This seemed to be a simple enough family and I did wonder at the beginning if there was much to unfold.
      I was proved wrong.
      Within two to three weeks of Laura starting therapy, Tom the younger brother refused to go to school. It was natural for everybody to think that there was some jealousy involved. So I arranged for mother to bring him to see me. It was rather obvious from the start that he was not very bright and that his not going to school had little or nothing to do with Laura but more to do with the fact that he could not keep up with the work and was being teased at school very badly. He tried to hit back at one particular boy and was told off by one of the teachers on duty at play-time. He did not want to go back. I arranged for the psychologist to assess him.
      Yes, he was functioning at a much younger age and yes, he needed to go to a special school. In those days it was called an ESN school – school for the Educationally Subnormal.  The SSN school was for the Severely Subnormal.  In the 90s, it was deemed more polite to call the subnormal children “special”.
      Both schools were local and extremely well run. Tom was transferred and seemed to have settled down well there.
      Not bad. I congratulated myself.
      Laura was getting on well with her new therapist. She was attending without any problem and was doing nice drawings, according to my social worker.
      Mrs Coleman was grateful that I sorted out her son.  Tom, who had always been a Daddy’s boy, had upset father very much with his escapade but as he had now settled in his new school father was rather pleased. He in fact went to the same school so he made it a point to turn up to thank me once everything settled.
      Mmmm, perhaps we are not escaping the genetics theory.
      As a precaution, we also tested Laura but she turned out to be rather bright.
      Genetics, you are wrong.
      Not so, Mrs Colman must have thought. She was rather perturbed when I told her. She started crying and pleaded with me to keep the secret she was about to tell me.
      Her husband was not Laura’s father.
      Mrs Coleman had worked at the local butcher’s since she left school and he was always all over her. Before long he was having intercourse with her at the back of the shop. He always gave her extra for that part of the service and she was happy with the extra bit of money. The butcher’s wife had a stroke a few years back and had been bed ridden.
      “It was not the money,” Mrs Coleman assured me. She did not want me to think of her as a slut.
      None of the mothers I saw wanted me to think badly of them and it often took a while before they would reveal their secrets.
      Mrs Coleman had also been seeing the shepherd but never gave him much thought as she felt he was rather stupid. The butcher was much brighter.
      Then one day some accident happened and she found herself pregnant. But the butcher was not going to divorce his wife. She was the one with the money.
      She decided that the next best thing was to let the shepherd sleep with her as long as he married her. He was so pleased with himself and they had a big white wedding in the local church. 
      So Laura was the butcher’s daughter and not her husband’s. Now that I had proved Laura was clever, she was afraid I might ask awkward questions although she doubted if her husband would ever really work it out for himself.
      Once a parent realised that you had ways to get to the truth, they often started revealing things that you wished they never did.
      The butcher had some idea that Laura was his and had been slipping even more extra money for mother to buy her things. He never had any other children.
      I never broke my promise and to this day I do not think that her husband ever knew.
      What was to unfold was what caused most sadness.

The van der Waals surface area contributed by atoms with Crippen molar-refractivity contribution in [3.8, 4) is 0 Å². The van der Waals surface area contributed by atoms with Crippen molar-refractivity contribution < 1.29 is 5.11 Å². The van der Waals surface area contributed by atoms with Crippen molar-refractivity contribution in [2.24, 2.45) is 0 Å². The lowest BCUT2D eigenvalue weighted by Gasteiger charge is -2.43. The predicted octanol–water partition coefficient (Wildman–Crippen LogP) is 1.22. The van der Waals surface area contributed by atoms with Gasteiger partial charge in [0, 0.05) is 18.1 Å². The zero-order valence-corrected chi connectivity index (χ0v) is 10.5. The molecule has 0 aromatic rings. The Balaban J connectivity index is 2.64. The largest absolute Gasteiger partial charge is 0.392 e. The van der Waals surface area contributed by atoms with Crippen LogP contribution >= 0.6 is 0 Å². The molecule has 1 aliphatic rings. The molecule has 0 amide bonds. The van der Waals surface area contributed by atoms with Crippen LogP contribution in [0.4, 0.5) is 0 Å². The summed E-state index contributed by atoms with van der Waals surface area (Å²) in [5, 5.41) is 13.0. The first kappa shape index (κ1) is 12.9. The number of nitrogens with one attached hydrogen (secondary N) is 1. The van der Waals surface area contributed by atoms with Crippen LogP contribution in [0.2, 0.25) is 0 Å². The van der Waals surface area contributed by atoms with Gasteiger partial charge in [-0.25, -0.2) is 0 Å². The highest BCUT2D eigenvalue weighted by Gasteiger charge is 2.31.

I attended some special seminar on sexual abuse and at the time some rather ugly looking anatomical dolls were produced for the sole purpose of diagnosing Sexual Abuse. They were anatomical in that a whole family set including parents and grandparents, children and adolescent all had what was described as anatomically correct parts - females with breasts, nipples, vagina and anus; and males with penis and anus; and all the orifices were so to speak fully functional. These dolls all had proper clothes on and yet all the clothes could come off.
      The idea was that normal children played with them as normal dolls but abused children would perform with the anatomical parts.
      I had a full set ordered, having spent sometime persuading the managers that others had labs and X-rays and so on, but these were the only tools we required for the specific job.
      Laura was the first to discover them and before my social worker’s eyes one of the male figure’s penis was in the girl’s mouth. She told my social worker that was what Uncle Tom liked.
      What followed were special “disclosure” interviews conducted under camera. Uncle Tom was the milkman. It happened to both girls. When the boys were in the kitchen playing computer games on the TV, slowly the girls were made to suck him. That was when Laura started soiling.
      Mrs Coleman went berserk. Arrangements had to be made for alternative child care which really meant she had to cut short her hours at the butcher’s. Uncle Tom moved to his mother’s as a temporary measure pending Social Service investigation and Police enquiry.
      Mrs Coleman could not sleep at night and called her GP. He asked her to pray with him as she had to be forgiving. She was so angry and when she was cleaning around the house she managed to get some caustic liquid all over herself and had to be admitted to hospital. She was also referred to the adult psychiatric department.
      She started attending an anger management group at the hospital.  It was thought to be the best way to help her deal with recent events.
      One day when I went in to work, my social worker was already there and in tears. Mrs Coleman had just taken a massive overdose of Paracetamol and her liver was thought to be too far gone to survive.  She died a rather painful death and we were all deeply saddened.
      Could we have done any better?  Was the truth too much for Mrs Coleman to bear?  Would she still be alive if we had not discovered the sex abuse?  We would never know. We might have rescued Laura from sex abuse but now she had lost her mother. Mrs Coleman was right about one thing though, her sister-in-law did outlive her.
      As Shakespeare said, “…….And your experience makes you sad…..”
      I wanted to hide the dolls.